Children can be caught in the middle of a New Jersey family law case. Often, this happens while it is in progress as part of a divorce and there is a dispute over child custody, parenting time and child support. However, even after the divorce is finalized, there can still be obstacles that must be handled through legal channels. One is if either of the parties want to modify the child support order.
What does the law say about establishing child support?
The primary objective for the court is to serve the child’s best interests. That includes making certain they have a safe place to live, have sufficient nutrition, are property clothed, have medical and dental coverage, and are provided for based on their fundamental needs. As part of a family law case in New Jersey, the law dictates how much child support must be paid. The court will look at each case individually and make its determination based on several factors.
That will include the needs of the child; what the standard of living was during the marriage; parents’ economic circumstances; how parents earn their income and what assets they have; how much the parents can earn based on their education, skills, training, past employment and how much it will cost to care for the child; the child’s basic needs; the parents’ age and health as well as the child’s; the child’s income and assets; if the parent has other support obligations; parental debts and liabilities and other factors the court finds important.
What if I need to modify the support order?
Even after the support order has been put in effect, changes might be needed. A hypothetical example might be if the child needs specific medical care that goes beyond insurance coverage and there is not enough left over after using the child support payments to cover it. There could be job loss that makes the parent want to adjust the payments. Or a parent could get a better job or the child could even start earning income that would radically change the landscape and warrant a modification.
The court will need to see a substantial change in circumstances to adjust the child support order. Once a parent believes this requirement has been met, they can file a motion with the Family Division to make the change. Parents can also have a review every three years from when the order was made or the last time it was reviewed to ask for it to be changed.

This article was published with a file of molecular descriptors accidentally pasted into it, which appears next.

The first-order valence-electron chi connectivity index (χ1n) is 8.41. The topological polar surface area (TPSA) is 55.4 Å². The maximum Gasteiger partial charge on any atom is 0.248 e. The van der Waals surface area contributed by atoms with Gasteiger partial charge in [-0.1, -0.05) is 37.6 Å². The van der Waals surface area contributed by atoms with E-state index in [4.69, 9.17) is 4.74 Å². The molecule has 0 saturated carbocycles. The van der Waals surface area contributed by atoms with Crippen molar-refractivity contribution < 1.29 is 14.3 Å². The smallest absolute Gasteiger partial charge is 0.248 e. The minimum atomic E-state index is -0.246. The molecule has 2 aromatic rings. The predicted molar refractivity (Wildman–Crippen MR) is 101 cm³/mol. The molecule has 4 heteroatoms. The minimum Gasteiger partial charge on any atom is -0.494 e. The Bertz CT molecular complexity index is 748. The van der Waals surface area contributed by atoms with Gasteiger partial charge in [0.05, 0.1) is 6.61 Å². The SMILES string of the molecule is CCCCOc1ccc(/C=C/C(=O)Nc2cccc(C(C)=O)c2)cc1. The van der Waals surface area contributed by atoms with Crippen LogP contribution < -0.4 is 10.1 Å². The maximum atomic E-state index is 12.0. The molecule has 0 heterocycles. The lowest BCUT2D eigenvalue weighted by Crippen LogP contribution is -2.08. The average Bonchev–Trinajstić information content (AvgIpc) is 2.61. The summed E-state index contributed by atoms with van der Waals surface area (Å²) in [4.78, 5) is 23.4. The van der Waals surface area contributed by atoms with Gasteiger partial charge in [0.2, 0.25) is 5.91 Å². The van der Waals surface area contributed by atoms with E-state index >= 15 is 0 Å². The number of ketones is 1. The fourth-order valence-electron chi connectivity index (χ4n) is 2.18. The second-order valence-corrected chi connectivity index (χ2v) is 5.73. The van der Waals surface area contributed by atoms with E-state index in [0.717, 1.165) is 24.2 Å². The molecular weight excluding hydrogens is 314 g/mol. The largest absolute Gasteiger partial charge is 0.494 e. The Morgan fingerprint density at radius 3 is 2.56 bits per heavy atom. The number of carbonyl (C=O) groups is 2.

At different ages, children will have fluctuating needs. A child in elementary school might need a certain amount while a child who is in high school could need less. This often stems from medical requirements, extracurricular activities and other parts of their lives. If the award was entered, modified or enforced on or after September 1, 1998, it can be reviewed every two years based on changes to cost of living. This is not categorized as a modification.
As with any aspect of family law, legal guidance can help with modifying child support
The parents’ income and financial means are key aspects of the child support order. There can be changes in all these areas and the custodial parent who receives the payments or the noncustodial parent who is paying want to make changes. Knowing how to do this through the court system is key.
Some parents are on reasonably good terms and can negotiate the different amount on their own. In other cases, there are problems with making or receiving the child support payments and court intervention is needed to order a modification. In these cases, it is possible to have the order modified if the criteria to do so are met.
Parents who are concerned about reaching the desired outcome should understand the value of having professional help that cares about their needs and will treat them well throughout the process. Going through the proper channels, knowing the law and being fully prepared can be helped along by having guidance from professionals experienced in family law.